25. Hunter, K. (2000). Digital archiving [Online].Serials Review 26 (3), 3 pp. Available: Academic Search Premier. EBSCOhost. Rider University Libraries. 13 June 2001 <search.epnet.com>.

26. Bearman, D. (1999). Reality and chimeras in the preservation of electronic records [Online].D-Lib Magazine 5 (4). Available:www.dlib.org/dlib/april99/bearman/04bearman.html [2001].

27. Bearman, D. (1999). Reality and chimeras in the preservation of electronic records [Online].D-Lib Magazine 5 (4). Available:www.dlib.org/dlib/april99/bearman/04bearman.html [2001].

28. PADI (Preserving Access to Digital Information) (2001).Standards [Online]. Available:www.nla.gov.au/padi/topics/43.html [2001].

29. OCLC/RLG Working Group on Preservation Metadata (date n.a.).Preservation Metadata for Digital Objects: A Review of the State of the Art. [Online]. Available:www.oclc.org/digitalpreservation/presmeta_wp.pdf [2001]; and Bearman.

30. Feeney, M. (1999). Towards a national strategy for archiving digital materials.Alexandria 11 (2), 107-122.

31. Butler, M. (1997). Issues and challenges of archiving and storing digital information: Preserving the past for future scholars.Journal of Library Administration 24 (4), 61-79.

32. PADI (Preserving Access to Digital Information) (2001).Migration [Online]. Available:http://www.nla.gov.au/padi/topics/21.html [2001].

33. Hunter, K. (2000). Digital archiving [Online].Serials Review 26 (3), 3 pp. Available: Academic Search Premier. EBSCOhost. Rider University Libraries. 13 June 2001 <search.epnet.com>.

34.Lyons, S., ed. (2001). Staying Digital: Recommendations on Preserving New Jersey Government Information in the Digital Age.Report of the State Documents Interest Group of the Documents Association of New Jersey. Available:www.danj.org/DANJ.

35. Stoll, C. (1995)Silicon Snake Oil: Second Thoughts on the Information Highway (New York: Doubleday), pp. 180-181. See also Stearns, D. P. (10 March 2004). Along for the ride, or random road kill?Philadelphia Inquirer, F1, 9; and Tenner, E. (1 April 2002). Taking bytes from oblivion: can we turn fragile digital information into an enduring record?U.S. News & World Report. 66-67.

36. Thibodeau, K. (2001, February). Building the archives of the future: Advances in preserving electronic records at the National Archives and Records Administration [Online].D-Lib Magazine 7 (2). Available:www.dlib.org/dlib/february01/thibodeau/02thibodeau.html [2001].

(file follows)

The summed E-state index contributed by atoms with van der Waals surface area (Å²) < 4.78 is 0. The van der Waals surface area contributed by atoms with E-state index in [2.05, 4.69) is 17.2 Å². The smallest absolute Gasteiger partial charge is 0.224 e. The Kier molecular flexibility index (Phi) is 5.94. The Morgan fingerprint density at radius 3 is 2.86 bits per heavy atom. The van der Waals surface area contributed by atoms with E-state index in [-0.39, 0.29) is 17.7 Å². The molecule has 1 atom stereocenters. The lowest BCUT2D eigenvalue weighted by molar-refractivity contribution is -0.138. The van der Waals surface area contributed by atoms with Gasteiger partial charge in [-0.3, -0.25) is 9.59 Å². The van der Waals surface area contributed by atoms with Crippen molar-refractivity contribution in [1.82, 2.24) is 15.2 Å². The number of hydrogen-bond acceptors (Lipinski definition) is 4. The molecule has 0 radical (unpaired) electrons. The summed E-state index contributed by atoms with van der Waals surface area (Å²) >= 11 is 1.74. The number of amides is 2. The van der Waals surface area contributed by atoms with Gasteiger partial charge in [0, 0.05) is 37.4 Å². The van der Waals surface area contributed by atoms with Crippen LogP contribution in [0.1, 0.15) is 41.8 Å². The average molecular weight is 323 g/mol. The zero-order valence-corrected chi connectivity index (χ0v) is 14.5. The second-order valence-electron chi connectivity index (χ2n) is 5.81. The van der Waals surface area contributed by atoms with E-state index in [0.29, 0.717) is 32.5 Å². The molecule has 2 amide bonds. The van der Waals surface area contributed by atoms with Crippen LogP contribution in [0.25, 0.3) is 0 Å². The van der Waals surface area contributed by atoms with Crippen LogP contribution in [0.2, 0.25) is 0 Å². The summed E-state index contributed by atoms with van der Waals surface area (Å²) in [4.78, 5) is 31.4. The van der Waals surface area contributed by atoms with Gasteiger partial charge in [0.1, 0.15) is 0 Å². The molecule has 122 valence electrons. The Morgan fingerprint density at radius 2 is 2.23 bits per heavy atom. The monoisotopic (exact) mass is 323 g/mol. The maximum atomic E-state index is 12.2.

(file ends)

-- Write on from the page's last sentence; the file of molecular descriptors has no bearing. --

37. Library Bill of Rights and Freedom to Read reprinted in Gates J (1976)Introduction to Librarianship 2nd ed. (New York: McGraw-Hill).

38. Wiegand, W. (1999) “The Structure of Librarianship: Essay on an Information Profession”,Canadian Journal of Information and Library Science (24:1) 17-37.

39. Harris, M. and Hannah, S. (1993)Into the Future: The Foundations of Library and Information Services in the Post-Industrial Era(Norwood, NJ: Ablex).

40.Baker, N. (2001)Double Fold: Libraries and the Assault on Paper (New York: Random House); “The Collector” (April 15, 2001, interview)New York Times Book Review, p. 9.

41.O’Mahony, D. P. (1998). Here today, gone tomorrow: What can be done to assure permanent public access to electronic information?Advances in Librarianship 22, 107-21.

42. Stoll, C. (1995)Silicon Snake Oil: Second Thoughts on the Information Highway (New York: Doubleday), p. 181.

43. Modern Language Association (1995) “Statement on the Significance of Primary Records”,Profession 95-96.

44. Provenzo, E. (1992) “The Electronic Panopticon: Censorship, Control and Indoctrination in a Post-Typographic Culture” in Tuman, M. (ed)Literacy Online (Pittsburgh: University of Pittsburgh Press) 171-180.

45. Stille, A. (March 8, 1999) “Overload”New Yorker, p. 42.

46. Wicklund, N. (forthcoming) “The Erik Routley Collection of Books and Hymnals at Talbott Library, Westminster Choir College of Rider University”The Hymn.

47.Marchionini, G (1995)Information Seeking in Electronic Environments (New York: Cambridge University Press), p. 172.

48. Postman, N. (1988) “The Contradictions of Freedom of Information” in Berman, S. and Danky, J. (eds)Alternative Library Literature, 1986/1987 (Jefferson, N.C.: McFarland) 37-49.



contact us